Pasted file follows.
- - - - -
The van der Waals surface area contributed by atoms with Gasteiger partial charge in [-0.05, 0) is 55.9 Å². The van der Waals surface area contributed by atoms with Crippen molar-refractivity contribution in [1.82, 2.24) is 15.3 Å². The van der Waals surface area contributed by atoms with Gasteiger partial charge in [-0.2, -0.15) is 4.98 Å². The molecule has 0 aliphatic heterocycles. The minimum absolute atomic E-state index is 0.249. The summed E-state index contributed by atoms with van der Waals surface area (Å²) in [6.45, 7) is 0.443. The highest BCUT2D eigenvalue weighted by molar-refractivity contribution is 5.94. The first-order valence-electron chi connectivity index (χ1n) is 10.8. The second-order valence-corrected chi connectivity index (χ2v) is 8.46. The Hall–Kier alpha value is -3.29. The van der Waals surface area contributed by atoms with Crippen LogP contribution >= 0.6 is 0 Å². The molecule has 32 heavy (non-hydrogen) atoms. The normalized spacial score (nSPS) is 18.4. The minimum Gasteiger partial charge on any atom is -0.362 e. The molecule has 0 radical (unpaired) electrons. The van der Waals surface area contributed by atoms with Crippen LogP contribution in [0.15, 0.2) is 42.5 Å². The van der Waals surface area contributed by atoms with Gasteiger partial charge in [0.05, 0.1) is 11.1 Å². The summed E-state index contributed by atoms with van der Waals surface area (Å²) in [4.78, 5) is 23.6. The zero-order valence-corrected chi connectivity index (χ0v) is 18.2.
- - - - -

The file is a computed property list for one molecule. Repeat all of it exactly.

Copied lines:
The van der Waals surface area contributed by atoms with Gasteiger partial charge in [-0.05, 0) is 55.9 Å². The van der Waals surface area contributed by atoms with Crippen molar-refractivity contribution in [1.82, 2.24) is 15.3 Å². The van der Waals surface area contributed by atoms with Gasteiger partial charge in [-0.2, -0.15) is 4.98 Å². The molecule has 0 aliphatic heterocycles. The minimum absolute atomic E-state index is 0.249. The summed E-state index contributed by atoms with van der Waals surface area (Å²) in [6.45, 7) is 0.443. The highest BCUT2D eigenvalue weighted by molar-refractivity contribution is 5.94. The first-order valence-electron chi connectivity index (χ1n) is 10.8. The second-order valence-corrected chi connectivity index (χ2v) is 8.46. The Hall–Kier alpha value is -3.29. The van der Waals surface area contributed by atoms with Crippen LogP contribution >= 0.6 is 0 Å². The molecule has 32 heavy (non-hydrogen) atoms. The normalized spacial score (nSPS) is 18.4. The minimum Gasteiger partial charge on any atom is -0.362 e. The molecule has 0 radical (unpaired) electrons. The van der Waals surface area contributed by atoms with Crippen LogP contribution in [0.15, 0.2) is 42.5 Å². The van der Waals surface area contributed by atoms with Gasteiger partial charge in [0.05, 0.1) is 11.1 Å². The summed E-state index contributed by atoms with van der Waals surface area (Å²) in [4.78, 5) is 23.6. The zero-order valence-corrected chi connectivity index (χ0v) is 18.2.